”To borrow or not to borrow?”
That’s the question many businesses are faced with during their business cycle.
During the early years of a business’s life, the prospect of having debt and monthly repayments can often seem daunting. “Should I wait until I have money in the bank?” That’s the question small businesses often ask themselves.
1. If business is growing and I am making profit, can an increase in my outgoings help capture opportunities?
2. Do I risk other businesses overtaking me, and does “staying still” become “going backwards”?
3. Can I, by accessing funds, improve the efficiency of my business? Whilst my business may not grow sales, lower costs might increase my bottom line.
It’s a good time to review the business plan that you started with or have developed over the years when making decisions about funding. At this stage a change to your plan may show that finance is beneficial. For example, using finance to create a brewery tap room which allows sales to the public can be a major project. Bruce Gary, of the Bristol based brewery Left Handed Giant, recently outlined at the London Craft Beer Festival his plan of selling 75-80% of beer straight to the end drinker. The higher price and margin this offers clearly has a potential benefit that outweighs the cost.
So, what are some of a brewery’s options for sourcing funds?
When borrowing to source new assets, such as new plant, most businesses opt for Asset Finance, which takes the form of a Lease or Hire Purchase (HP). Because the finance is secured on the asset, the perceived risk for a lender is lowered because of the asset value.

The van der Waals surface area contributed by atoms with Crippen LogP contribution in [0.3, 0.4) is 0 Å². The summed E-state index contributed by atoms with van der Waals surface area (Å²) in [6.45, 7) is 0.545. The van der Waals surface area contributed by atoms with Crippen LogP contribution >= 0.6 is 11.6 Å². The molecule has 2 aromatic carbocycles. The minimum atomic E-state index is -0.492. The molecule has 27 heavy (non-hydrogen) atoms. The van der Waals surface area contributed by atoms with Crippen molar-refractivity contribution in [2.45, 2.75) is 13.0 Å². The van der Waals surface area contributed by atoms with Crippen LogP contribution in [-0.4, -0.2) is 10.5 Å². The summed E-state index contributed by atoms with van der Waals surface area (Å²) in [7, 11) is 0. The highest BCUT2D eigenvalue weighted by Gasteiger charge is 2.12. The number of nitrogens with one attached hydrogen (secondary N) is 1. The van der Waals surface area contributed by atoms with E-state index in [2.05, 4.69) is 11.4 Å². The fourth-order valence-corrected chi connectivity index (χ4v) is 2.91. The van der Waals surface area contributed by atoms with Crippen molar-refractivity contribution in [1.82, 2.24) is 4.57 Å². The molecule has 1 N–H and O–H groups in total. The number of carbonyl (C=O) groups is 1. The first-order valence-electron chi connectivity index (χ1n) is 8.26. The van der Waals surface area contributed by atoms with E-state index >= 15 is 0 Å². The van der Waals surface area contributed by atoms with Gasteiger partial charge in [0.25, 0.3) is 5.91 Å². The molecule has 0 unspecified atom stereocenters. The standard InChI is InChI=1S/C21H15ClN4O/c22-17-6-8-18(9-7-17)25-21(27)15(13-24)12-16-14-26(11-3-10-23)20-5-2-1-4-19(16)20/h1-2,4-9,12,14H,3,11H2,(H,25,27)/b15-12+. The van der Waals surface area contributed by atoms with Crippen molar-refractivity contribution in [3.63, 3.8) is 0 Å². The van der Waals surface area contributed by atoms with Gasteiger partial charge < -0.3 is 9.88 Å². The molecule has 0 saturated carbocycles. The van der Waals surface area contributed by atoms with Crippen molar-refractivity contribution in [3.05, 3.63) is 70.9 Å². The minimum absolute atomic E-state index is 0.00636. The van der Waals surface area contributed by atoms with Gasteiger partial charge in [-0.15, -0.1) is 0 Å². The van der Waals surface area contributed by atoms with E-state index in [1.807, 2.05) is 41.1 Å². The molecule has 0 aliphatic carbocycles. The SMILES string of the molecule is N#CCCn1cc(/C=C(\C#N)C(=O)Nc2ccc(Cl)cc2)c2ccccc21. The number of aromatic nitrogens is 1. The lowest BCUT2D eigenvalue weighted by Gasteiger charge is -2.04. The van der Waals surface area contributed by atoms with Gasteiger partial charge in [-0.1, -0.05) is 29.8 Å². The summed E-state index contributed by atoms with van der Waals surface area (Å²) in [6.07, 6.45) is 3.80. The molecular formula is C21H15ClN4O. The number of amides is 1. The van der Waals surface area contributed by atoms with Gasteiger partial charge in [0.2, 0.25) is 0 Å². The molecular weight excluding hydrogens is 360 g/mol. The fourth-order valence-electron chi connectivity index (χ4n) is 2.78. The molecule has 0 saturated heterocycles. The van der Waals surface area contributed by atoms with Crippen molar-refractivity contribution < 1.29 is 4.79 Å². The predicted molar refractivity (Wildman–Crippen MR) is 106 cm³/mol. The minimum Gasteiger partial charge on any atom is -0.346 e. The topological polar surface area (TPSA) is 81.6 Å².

With HP the business pays all the VAT upfront, and the purchase is offset against profit in year of purchase via capital allowances. At the end of this agreement, the asset automatically becomes the property of the borrower. With a Lease the VAT is paid by the lender, and all of the repayments are classified as a cost on your P&L, making it 100% tax deductible in every year of repayment. Which choice is more cost effective for you comes down to how large the outlay is compared to your current profits, remaining allowances, and growth plans. I.e. a brewery with a small profit planning a very expensive new purchase or bar may be better leasing their purchase, but a highly profitable brewery adding additional CTs may opt for HP if they have allowances left. End of term ownership implications are different for HP and Leases, and you should always seek transparency from any broker or lender on this.
Finance for intangible costs, such as marketing or labour, or assisting cash flow, is more often done as a loan. This is a fixed amount of money given directly to a business, whereas asset finance is typically paid to the asset suppliers or manufacturers. These finance products can be mixed to achieve the flexibility required on an expansion project. Asset finance tends to attract lower rates than loans as they pose less risk to a lender.
When you have significant trade sales routes, and the time between cost and return due to payment terms causes a strain on cashflow, invoice finance may offer a longer term solution. Invoice finance releases a percentage of the funds due in an invoice to the business, at the point the invoice is raised.
Another way of raising funds for your business is Crowd Funding. This is an increasingly popular method in the brewery sector because the consumer feels more of a link with the business. There are several breweries who have successfully crowd funded, but the funding platforms do command a portion of your takings. This can be a stressful and time consuming process, and apart from giving away part of your business, there is also risk of what can feel like a rather public failure if funding isn’t achieved.
Private equity raises, or government grants, are other ways that certain brokers (Moorgate Finance being one) can assist breweries without using debt.
In conclusion, when you want to raise funds decide what you hope these funds will achieve for you, and identify what level of cost is sustainable and outweighed by the benefit. Refer back to your business plan to help you track your growth and changes as a business, and give yourself that pat on the back for how far you have come!
Moorgate Brewery Finance
01908 92 62 62 / email@example.com